Program Analyst, AZA Reproductive Management Center

Education

Ph.D.—Animal Science, University of Maryland
M.S.—Animal Science, University of Maryland
B.A.—Biology, University of Maine at Machias

Areas of Expertise

Data Analysis and Experimental Design
SAS programming
Reproductive Physiology
Genetics
Endocrinology

About Ashley Franklin 

Ashley joined the Association of Zoos and Aquariums (AZA) Reproductive Management Center in March 2017. As Program Analyst, her primary responsibilities include managing the Center's database, analyzing data from database records of contraception use for efficacy, safety and reversibility, conducting Reproductive Viability Analyses (RVA) to investigate factors affecting reproductive success in SSP managed populations, and modeling the effects of different reproductive strategies on the genetics and demographics of populations (Lifetime Reproductive Planning; LRP) as a strategy to manage captive populations. Additional responsibilities include managing the Suprelorin, MGA feed, and MGA liquid programs.

Prior to coming to Saint Louis, Ashley was a Reproductive Biology Post-Doctoral Fellow at the Point Defiance Zoo & Aquarium in Tacoma, WA. Her post-doctoral research was focused primarily on sperm cryopreservation for the red wolf Species Survival Plan (SSP). In addition, she evaluated the effects of translocation for the formation of new reproductive pairs on estrous cycling and breeding success in the red wolf.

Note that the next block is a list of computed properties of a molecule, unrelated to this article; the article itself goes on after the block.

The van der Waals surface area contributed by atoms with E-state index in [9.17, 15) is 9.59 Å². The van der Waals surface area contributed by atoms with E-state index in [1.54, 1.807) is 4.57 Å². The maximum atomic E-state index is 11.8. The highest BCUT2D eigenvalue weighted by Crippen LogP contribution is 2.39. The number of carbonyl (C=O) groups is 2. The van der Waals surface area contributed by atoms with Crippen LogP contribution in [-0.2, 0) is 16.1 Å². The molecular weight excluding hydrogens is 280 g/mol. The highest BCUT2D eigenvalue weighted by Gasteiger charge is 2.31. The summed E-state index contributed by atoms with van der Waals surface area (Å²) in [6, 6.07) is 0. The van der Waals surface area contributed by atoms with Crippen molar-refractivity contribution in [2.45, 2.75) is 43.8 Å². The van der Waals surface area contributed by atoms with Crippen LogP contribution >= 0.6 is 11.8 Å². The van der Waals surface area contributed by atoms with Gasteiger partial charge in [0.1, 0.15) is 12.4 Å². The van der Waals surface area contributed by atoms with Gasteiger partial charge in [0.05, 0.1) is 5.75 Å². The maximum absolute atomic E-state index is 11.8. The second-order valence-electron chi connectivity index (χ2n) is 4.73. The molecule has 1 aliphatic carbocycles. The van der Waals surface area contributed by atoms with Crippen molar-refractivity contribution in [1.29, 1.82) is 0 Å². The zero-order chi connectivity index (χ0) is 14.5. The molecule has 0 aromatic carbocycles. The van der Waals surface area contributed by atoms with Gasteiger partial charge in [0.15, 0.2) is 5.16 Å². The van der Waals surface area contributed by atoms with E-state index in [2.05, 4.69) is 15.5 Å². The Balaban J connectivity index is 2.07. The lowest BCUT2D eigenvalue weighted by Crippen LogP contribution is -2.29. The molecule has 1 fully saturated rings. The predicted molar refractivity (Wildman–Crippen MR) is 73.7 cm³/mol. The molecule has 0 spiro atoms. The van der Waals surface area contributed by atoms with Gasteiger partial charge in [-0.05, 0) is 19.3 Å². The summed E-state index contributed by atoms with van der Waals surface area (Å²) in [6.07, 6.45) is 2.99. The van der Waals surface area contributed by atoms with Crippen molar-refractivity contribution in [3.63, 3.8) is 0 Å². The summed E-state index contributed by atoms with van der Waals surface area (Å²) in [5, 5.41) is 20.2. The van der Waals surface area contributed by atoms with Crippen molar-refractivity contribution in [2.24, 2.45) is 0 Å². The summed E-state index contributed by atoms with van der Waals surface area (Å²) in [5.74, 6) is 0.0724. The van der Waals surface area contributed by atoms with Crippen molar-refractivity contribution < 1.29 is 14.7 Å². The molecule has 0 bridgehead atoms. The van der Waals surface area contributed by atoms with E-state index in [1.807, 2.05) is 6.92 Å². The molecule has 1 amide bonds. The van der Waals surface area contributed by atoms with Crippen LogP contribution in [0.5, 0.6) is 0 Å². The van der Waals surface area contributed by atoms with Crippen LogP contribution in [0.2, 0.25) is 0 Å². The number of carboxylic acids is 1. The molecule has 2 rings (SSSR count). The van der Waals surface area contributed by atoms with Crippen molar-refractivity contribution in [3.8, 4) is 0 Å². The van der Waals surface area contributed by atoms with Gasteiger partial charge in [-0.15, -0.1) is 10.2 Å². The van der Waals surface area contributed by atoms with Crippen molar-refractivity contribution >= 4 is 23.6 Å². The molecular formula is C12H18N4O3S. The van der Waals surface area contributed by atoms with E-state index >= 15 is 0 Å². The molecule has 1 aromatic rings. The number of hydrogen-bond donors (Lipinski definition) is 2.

Ashley's interest in captive breeding programs first began when she interned in the mammals department of the Caldwell Zoo in 2005. She went on to graduate school to obtain a Master's degree at the University of Maryland studying quantitative genetics, specifically the effect of inbreeding on the adaptive potential of small, closed populations, using flour beetles as a model species. With a desire to work on a problem facing a zoo-based population, Ashley pursued a Ph.D., working in collaboration with the Smithsonian Conservation Biology Institute and the Cheetah Conservation Fund (Namibia) to study the effect of genetics, stress, and inflammation on AA amyloidosis prevalence among captive cheetahs. It was during her tenure as a graduate student that Ashley gained a strong interest in the analysis of biological data, began teaching biostatistics and experimental design to both undergraduate and graduate students, and worked as a statistics consultant.

For a complete list of Ashley's published works, visit her Research Gate profile.